From the days of Georgia’s founding charter, which banned both liquor and slavery, up until the present, drinking and race have been the two of the most consistent themes of the state’s history. From the 1740s till the 1870s, the manufacture, sale and consumption of alcoholic beverages was largely unregulated in Georgia. Federal laws passed during the Civil War and tightened thereafter slowly restricted the traditional production of distilled liquors. In 1883 counties gained the power to regulate and prohibit alcohol until the legislature enacted statewide prohibition in 1907, one year before it disenfranchised most of Georgia’s African-American voters.
The saloon, or “bar room,” as it was more commonly known, was generally a male preserve into which a respectable man might venture from time to time without irreparable damage to his reputation, particularly if he were an aspiring politician or local squire coming around to “treat the boys” as election day loomed. Women who frequented bar rooms were considered to either be prostitutes or well along the way. In the days before legal segregation many saloons served both black and white customers, and the crusades for both prohibition and segregation raised the specter of racial and sexual boundaries dissolving in the potent essence of Georgia com often, and only half-jokingly, referred to as “pure Jeffersonian Democracy.”
Before the town of Toccoa was established in 1873, the small settlement at that place was known as Dry Pond, and its chief attraction to neighboring farmers with time on their hands was Henderson’s Grocery—the “groceries” being mainly rye and corn in their more concentrated forms. The grocery’s first owner moved west in the 1830s and swapped the building and land to Col. James Blair for a cowbell.
Over the next 40 years the grocery changed hands many times, and changed locations as well. Whenever the lot on which it sat was sold, the new owner usually had plans to build, so he would sell the grocery, which would be rolled on logs to a new address. In time, it became a great nocturnal diversion of the town rowdies to roll the grocery to a vacant lot, forcing the owner to hunt it like it was a strayed hog. By the end of its long career the standing town joke was that any man who bought a full gallon of liquor could have the entire establishment delivered to his door at no extra charge.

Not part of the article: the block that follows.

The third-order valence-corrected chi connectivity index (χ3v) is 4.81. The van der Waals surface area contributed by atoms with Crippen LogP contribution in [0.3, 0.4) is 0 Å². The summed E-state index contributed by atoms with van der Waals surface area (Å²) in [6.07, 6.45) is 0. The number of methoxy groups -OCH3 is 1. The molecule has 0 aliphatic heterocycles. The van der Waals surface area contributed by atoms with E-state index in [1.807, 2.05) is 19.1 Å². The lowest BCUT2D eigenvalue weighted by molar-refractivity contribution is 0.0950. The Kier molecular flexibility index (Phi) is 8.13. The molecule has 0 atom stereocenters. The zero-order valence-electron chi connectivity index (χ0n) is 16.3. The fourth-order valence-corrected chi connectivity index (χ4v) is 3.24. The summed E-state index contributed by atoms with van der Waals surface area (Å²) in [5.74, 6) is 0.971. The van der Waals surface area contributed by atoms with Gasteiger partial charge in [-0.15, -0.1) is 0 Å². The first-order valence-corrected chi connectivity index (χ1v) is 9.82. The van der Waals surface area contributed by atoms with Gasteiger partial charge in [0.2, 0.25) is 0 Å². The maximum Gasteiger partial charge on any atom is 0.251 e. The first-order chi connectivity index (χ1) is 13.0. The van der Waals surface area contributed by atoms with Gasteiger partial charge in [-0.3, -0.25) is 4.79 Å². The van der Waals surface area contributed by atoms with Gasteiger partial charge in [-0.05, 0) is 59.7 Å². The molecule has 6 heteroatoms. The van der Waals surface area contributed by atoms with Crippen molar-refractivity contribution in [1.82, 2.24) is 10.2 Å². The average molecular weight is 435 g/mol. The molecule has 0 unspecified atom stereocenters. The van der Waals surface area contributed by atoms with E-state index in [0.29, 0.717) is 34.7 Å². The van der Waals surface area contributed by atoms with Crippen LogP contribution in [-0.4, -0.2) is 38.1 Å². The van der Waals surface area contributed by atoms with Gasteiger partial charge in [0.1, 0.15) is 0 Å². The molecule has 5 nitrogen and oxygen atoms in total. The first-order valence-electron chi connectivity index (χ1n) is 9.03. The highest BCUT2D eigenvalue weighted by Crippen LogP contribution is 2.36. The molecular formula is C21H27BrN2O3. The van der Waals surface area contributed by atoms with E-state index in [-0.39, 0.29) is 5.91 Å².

Another ambulatory saloon of the era was “The Floating Battery,” of Elbert, one of only two bar rooms in that county in 1880. The proprietor set up shop in a large covered boat on the Savannah, traveling up and down the river, tying up at different spots to serve the locals, then moving on. The difficulties encountered by the patrons are unrecorded, but easily imagined.
Another riverine tippling parlor was in Dodge County, near Poor Robin Springs. P.H. Coffee got the county’s last liquor license before the onset of local option prohibition in the fall of 1886. In the Ocmulgee River swamps along the Wilcox County line, he built a little shed up on stilts, which was known as “The Owl House,” and proceeded to pour.
Since Wilcox was already bone dry, and all other liquor licenses had expired in Dodge, Mr. Coffee had a legal monopoly of ardent spirits over a large territory. One night in early July 1886 Coffee fell victim to either burglars, militant prohibitionists or second-rate carpenters: the Owl House collapsed into the Ocmulgee and floated toward the sea. Undaunted, Mr. Coffee announced his intention to rebuild and exercise his monopoly for the few months he had remaining.
A far sounder piece of construction, also on a county line, was Bank’s County’s most famous watering hole, The Barrel. The town of Baldwin was incorporated in 1896, lying partly in Banks and partly in Habersham County. Habersham had voted to go dry in 1885, but Banks had remained wet. Baldwin was the natural place for a saloon to assuage the thirst of the nearby booming railroad junction of Cornelia, and in 1897 an enterprising citizen commissioned Henry Eglie and William Vogle to build the largest barrel in the state of Georgia to hold not liquor, but paying consumers of same.
Eglie and Vogle were German Swiss, citizens of Habersham’s flourishing New Switzerland community, which had been established in 1881 and had become one of the major wine-producing areas of the South. The two men were coopers—barrel-makers—who constructed fermentation vats for the local wineries as well as for Georgia’s many breweries. Their giant barrel was 22 feet long and 16 feet in diameter with a capacity of 40,000 gallons, or about 100 drunks. Set on its side in a frame building with a front porch, the barrel was an immediate success.
In 1899 Habersham’s disgruntled prohibitionists reacted by declaring that the saloon actually lay within their county and should be closed. The county line at that point was the old Wofford Trail, a long-vanished Indian path. The controversy over its exact location raged until Governor Candler sent the state surveyor up to run the line and determine The Barrel’s fate. The saloon was found to lie in Banks, but its reprieve was brief. In December of that year Banks County went dry and The Barrel was bunged forever.
© 1995, John Ryan Seawright
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